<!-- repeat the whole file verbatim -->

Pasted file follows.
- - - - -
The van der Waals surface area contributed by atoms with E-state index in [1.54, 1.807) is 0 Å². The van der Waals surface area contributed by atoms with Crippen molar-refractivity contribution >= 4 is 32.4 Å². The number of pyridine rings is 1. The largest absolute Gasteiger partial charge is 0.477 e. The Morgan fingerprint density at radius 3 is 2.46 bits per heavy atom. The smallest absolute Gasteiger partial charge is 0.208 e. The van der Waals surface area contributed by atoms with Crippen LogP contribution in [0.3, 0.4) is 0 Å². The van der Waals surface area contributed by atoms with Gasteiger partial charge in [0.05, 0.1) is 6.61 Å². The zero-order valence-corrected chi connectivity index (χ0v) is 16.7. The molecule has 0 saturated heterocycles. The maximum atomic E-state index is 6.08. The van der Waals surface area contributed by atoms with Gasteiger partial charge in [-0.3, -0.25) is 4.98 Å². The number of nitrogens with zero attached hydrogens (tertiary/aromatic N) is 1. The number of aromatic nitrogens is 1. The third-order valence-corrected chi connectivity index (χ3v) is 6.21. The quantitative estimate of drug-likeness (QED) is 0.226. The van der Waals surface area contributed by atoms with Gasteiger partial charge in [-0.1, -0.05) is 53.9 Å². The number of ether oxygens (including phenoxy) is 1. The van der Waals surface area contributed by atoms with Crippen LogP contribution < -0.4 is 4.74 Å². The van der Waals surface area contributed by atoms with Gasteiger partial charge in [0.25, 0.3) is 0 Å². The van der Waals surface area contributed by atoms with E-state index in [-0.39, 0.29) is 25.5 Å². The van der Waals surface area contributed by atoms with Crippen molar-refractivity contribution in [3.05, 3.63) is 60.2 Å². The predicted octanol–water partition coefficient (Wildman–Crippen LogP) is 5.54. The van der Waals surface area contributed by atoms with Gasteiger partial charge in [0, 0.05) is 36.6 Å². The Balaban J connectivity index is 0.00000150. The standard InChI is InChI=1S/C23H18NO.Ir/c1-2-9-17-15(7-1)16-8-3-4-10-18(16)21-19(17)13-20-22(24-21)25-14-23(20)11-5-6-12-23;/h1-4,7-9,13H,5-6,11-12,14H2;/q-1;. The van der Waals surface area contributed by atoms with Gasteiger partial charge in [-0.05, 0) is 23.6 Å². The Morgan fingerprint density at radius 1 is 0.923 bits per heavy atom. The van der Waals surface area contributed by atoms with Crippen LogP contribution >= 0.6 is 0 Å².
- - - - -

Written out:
The van der Waals surface area contributed by atoms with E-state index in [1.54, 1.807) is 0 Å². The van der Waals surface area contributed by atoms with Crippen molar-refractivity contribution >= 4 is 32.4 Å². The number of pyridine rings is 1. The largest absolute Gasteiger partial charge is 0.477 e. The Morgan fingerprint density at radius 3 is 2.46 bits per heavy atom. The smallest absolute Gasteiger partial charge is 0.208 e. The van der Waals surface area contributed by atoms with Crippen LogP contribution in [0.3, 0.4) is 0 Å². The van der Waals surface area contributed by atoms with Gasteiger partial charge in [0.05, 0.1) is 6.61 Å². The zero-order valence-corrected chi connectivity index (χ0v) is 16.7. The molecule has 0 saturated heterocycles. The maximum atomic E-state index is 6.08. The van der Waals surface area contributed by atoms with Gasteiger partial charge in [-0.3, -0.25) is 4.98 Å². The number of nitrogens with zero attached hydrogens (tertiary/aromatic N) is 1. The number of aromatic nitrogens is 1. The third-order valence-corrected chi connectivity index (χ3v) is 6.21. The quantitative estimate of drug-likeness (QED) is 0.226. The van der Waals surface area contributed by atoms with Gasteiger partial charge in [-0.1, -0.05) is 53.9 Å². The number of ether oxygens (including phenoxy) is 1. The van der Waals surface area contributed by atoms with Crippen LogP contribution < -0.4 is 4.74 Å². The van der Waals surface area contributed by atoms with Gasteiger partial charge in [0.25, 0.3) is 0 Å². The van der Waals surface area contributed by atoms with E-state index in [-0.39, 0.29) is 25.5 Å². The van der Waals surface area contributed by atoms with Crippen molar-refractivity contribution in [3.05, 3.63) is 60.2 Å². The predicted octanol–water partition coefficient (Wildman–Crippen LogP) is 5.54. The van der Waals surface area contributed by atoms with Gasteiger partial charge in [0, 0.05) is 36.6 Å². The Balaban J connectivity index is 0.00000150. The standard InChI is InChI=1S/C23H18NO.Ir/c1-2-9-17-15(7-1)16-8-3-4-10-18(16)21-19(17)13-20-22(24-21)25-14-23(20)11-5-6-12-23;/h1-4,7-9,13H,5-6,11-12,14H2;/q-1;. The van der Waals surface area contributed by atoms with Gasteiger partial charge in [-0.05, 0) is 23.6 Å². The Morgan fingerprint density at radius 1 is 0.923 bits per heavy atom. The van der Waals surface area contributed by atoms with Crippen LogP contribution >= 0.6 is 0 Å².